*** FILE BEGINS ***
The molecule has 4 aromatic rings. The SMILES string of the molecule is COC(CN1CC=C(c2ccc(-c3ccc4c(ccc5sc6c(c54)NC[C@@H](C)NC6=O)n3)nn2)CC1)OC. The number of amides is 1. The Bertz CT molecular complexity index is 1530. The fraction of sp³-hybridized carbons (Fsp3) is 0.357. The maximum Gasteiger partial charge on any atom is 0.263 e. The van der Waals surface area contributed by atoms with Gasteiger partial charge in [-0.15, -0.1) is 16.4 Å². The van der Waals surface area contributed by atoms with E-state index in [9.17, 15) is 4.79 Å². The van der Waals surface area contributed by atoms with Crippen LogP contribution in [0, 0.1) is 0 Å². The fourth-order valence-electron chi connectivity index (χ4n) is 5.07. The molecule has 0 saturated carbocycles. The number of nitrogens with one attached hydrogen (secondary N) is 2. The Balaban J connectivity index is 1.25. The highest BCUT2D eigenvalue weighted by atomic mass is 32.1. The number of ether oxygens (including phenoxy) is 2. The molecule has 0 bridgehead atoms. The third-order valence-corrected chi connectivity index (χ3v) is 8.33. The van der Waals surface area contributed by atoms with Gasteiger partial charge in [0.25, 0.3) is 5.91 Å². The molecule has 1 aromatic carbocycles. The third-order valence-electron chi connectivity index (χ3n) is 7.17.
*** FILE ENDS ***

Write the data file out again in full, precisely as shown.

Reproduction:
The molecule has 4 aromatic rings. The SMILES string of the molecule is COC(CN1CC=C(c2ccc(-c3ccc4c(ccc5sc6c(c54)NC[C@@H](C)NC6=O)n3)nn2)CC1)OC. The number of amides is 1. The Bertz CT molecular complexity index is 1530. The fraction of sp³-hybridized carbons (Fsp3) is 0.357. The maximum Gasteiger partial charge on any atom is 0.263 e. The van der Waals surface area contributed by atoms with Gasteiger partial charge in [-0.15, -0.1) is 16.4 Å². The van der Waals surface area contributed by atoms with E-state index in [9.17, 15) is 4.79 Å². The van der Waals surface area contributed by atoms with Crippen LogP contribution in [0, 0.1) is 0 Å². The fourth-order valence-electron chi connectivity index (χ4n) is 5.07. The molecule has 0 saturated carbocycles. The number of nitrogens with one attached hydrogen (secondary N) is 2. The Balaban J connectivity index is 1.25. The highest BCUT2D eigenvalue weighted by atomic mass is 32.1. The number of ether oxygens (including phenoxy) is 2. The molecule has 0 bridgehead atoms. The third-order valence-corrected chi connectivity index (χ3v) is 8.33. The van der Waals surface area contributed by atoms with Gasteiger partial charge in [0.25, 0.3) is 5.91 Å². The molecule has 1 aromatic carbocycles. The third-order valence-electron chi connectivity index (χ3n) is 7.17.